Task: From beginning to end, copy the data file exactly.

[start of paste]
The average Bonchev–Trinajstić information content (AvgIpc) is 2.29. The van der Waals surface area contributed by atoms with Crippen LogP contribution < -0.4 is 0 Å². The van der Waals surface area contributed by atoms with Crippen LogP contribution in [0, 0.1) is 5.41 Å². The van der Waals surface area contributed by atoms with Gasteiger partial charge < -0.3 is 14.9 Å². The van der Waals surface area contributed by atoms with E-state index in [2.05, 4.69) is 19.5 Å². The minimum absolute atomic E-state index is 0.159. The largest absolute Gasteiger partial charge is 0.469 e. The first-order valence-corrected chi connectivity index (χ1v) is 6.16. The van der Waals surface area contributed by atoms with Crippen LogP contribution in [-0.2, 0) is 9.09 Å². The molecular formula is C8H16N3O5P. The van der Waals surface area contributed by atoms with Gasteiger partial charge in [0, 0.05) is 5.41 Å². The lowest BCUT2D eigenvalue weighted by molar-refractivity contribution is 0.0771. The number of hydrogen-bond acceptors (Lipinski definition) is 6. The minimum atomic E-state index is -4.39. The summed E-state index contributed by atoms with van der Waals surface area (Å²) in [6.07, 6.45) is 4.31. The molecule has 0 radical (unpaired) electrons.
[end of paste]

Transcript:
The average Bonchev–Trinajstić information content (AvgIpc) is 2.29. The van der Waals surface area contributed by atoms with Crippen LogP contribution < -0.4 is 0 Å². The van der Waals surface area contributed by atoms with Crippen LogP contribution in [0, 0.1) is 5.41 Å². The van der Waals surface area contributed by atoms with Gasteiger partial charge < -0.3 is 14.9 Å². The van der Waals surface area contributed by atoms with E-state index in [2.05, 4.69) is 19.5 Å². The minimum absolute atomic E-state index is 0.159. The largest absolute Gasteiger partial charge is 0.469 e. The first-order valence-corrected chi connectivity index (χ1v) is 6.16. The van der Waals surface area contributed by atoms with Crippen LogP contribution in [-0.2, 0) is 9.09 Å². The molecular formula is C8H16N3O5P. The van der Waals surface area contributed by atoms with Gasteiger partial charge in [0, 0.05) is 5.41 Å². The lowest BCUT2D eigenvalue weighted by molar-refractivity contribution is 0.0771. The number of hydrogen-bond acceptors (Lipinski definition) is 6. The minimum atomic E-state index is -4.39. The summed E-state index contributed by atoms with van der Waals surface area (Å²) in [6.07, 6.45) is 4.31. The molecule has 0 radical (unpaired) electrons.